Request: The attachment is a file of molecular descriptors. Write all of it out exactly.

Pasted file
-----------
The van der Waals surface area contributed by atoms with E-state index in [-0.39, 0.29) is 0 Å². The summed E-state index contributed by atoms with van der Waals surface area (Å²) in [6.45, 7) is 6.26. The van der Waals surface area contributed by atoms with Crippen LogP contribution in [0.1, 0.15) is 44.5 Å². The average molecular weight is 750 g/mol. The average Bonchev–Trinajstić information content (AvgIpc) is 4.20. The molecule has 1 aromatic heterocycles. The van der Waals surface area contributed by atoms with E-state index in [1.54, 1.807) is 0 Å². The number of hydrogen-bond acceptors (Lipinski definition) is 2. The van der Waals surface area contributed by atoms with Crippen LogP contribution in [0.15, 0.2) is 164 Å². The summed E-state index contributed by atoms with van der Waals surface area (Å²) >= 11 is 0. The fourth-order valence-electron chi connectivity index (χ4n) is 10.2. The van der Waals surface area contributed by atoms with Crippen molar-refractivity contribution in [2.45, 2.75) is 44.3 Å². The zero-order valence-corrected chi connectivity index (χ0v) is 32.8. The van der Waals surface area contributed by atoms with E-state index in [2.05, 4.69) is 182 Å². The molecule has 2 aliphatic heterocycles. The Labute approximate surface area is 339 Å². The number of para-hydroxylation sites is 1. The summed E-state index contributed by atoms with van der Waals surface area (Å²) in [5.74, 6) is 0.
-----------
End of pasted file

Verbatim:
The van der Waals surface area contributed by atoms with E-state index in [-0.39, 0.29) is 0 Å². The summed E-state index contributed by atoms with van der Waals surface area (Å²) in [6.45, 7) is 6.26. The van der Waals surface area contributed by atoms with Crippen LogP contribution in [0.1, 0.15) is 44.5 Å². The average molecular weight is 750 g/mol. The average Bonchev–Trinajstić information content (AvgIpc) is 4.20. The molecule has 1 aromatic heterocycles. The van der Waals surface area contributed by atoms with E-state index in [1.54, 1.807) is 0 Å². The number of hydrogen-bond acceptors (Lipinski definition) is 2. The van der Waals surface area contributed by atoms with Crippen LogP contribution in [0.15, 0.2) is 164 Å². The summed E-state index contributed by atoms with van der Waals surface area (Å²) >= 11 is 0. The fourth-order valence-electron chi connectivity index (χ4n) is 10.2. The van der Waals surface area contributed by atoms with Crippen molar-refractivity contribution in [2.45, 2.75) is 44.3 Å². The zero-order valence-corrected chi connectivity index (χ0v) is 32.8. The van der Waals surface area contributed by atoms with E-state index in [2.05, 4.69) is 182 Å². The molecule has 2 aliphatic heterocycles. The Labute approximate surface area is 339 Å². The number of para-hydroxylation sites is 1. The summed E-state index contributed by atoms with van der Waals surface area (Å²) in [5.74, 6) is 0.